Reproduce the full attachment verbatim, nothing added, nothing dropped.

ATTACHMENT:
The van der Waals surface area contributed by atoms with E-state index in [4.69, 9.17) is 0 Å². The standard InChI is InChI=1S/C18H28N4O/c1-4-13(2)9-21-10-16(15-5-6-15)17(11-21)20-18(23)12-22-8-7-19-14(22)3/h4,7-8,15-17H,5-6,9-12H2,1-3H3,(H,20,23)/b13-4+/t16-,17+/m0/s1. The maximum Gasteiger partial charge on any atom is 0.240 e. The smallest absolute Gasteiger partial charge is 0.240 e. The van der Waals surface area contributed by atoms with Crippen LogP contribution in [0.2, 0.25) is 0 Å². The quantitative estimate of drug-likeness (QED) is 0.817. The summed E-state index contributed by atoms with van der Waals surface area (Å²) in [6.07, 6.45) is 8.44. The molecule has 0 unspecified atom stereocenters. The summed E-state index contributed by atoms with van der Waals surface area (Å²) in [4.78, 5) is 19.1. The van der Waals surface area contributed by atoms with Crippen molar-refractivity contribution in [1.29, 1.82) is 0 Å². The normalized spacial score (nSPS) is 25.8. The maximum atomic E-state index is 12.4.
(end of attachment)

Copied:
The van der Waals surface area contributed by atoms with E-state index in [4.69, 9.17) is 0 Å². The standard InChI is InChI=1S/C18H28N4O/c1-4-13(2)9-21-10-16(15-5-6-15)17(11-21)20-18(23)12-22-8-7-19-14(22)3/h4,7-8,15-17H,5-6,9-12H2,1-3H3,(H,20,23)/b13-4+/t16-,17+/m0/s1. The maximum Gasteiger partial charge on any atom is 0.240 e. The smallest absolute Gasteiger partial charge is 0.240 e. The van der Waals surface area contributed by atoms with Crippen LogP contribution in [0.2, 0.25) is 0 Å². The quantitative estimate of drug-likeness (QED) is 0.817. The summed E-state index contributed by atoms with van der Waals surface area (Å²) in [6.07, 6.45) is 8.44. The molecule has 0 unspecified atom stereocenters. The summed E-state index contributed by atoms with van der Waals surface area (Å²) in [4.78, 5) is 19.1. The van der Waals surface area contributed by atoms with Crippen molar-refractivity contribution in [1.29, 1.82) is 0 Å². The normalized spacial score (nSPS) is 25.8. The maximum atomic E-state index is 12.4.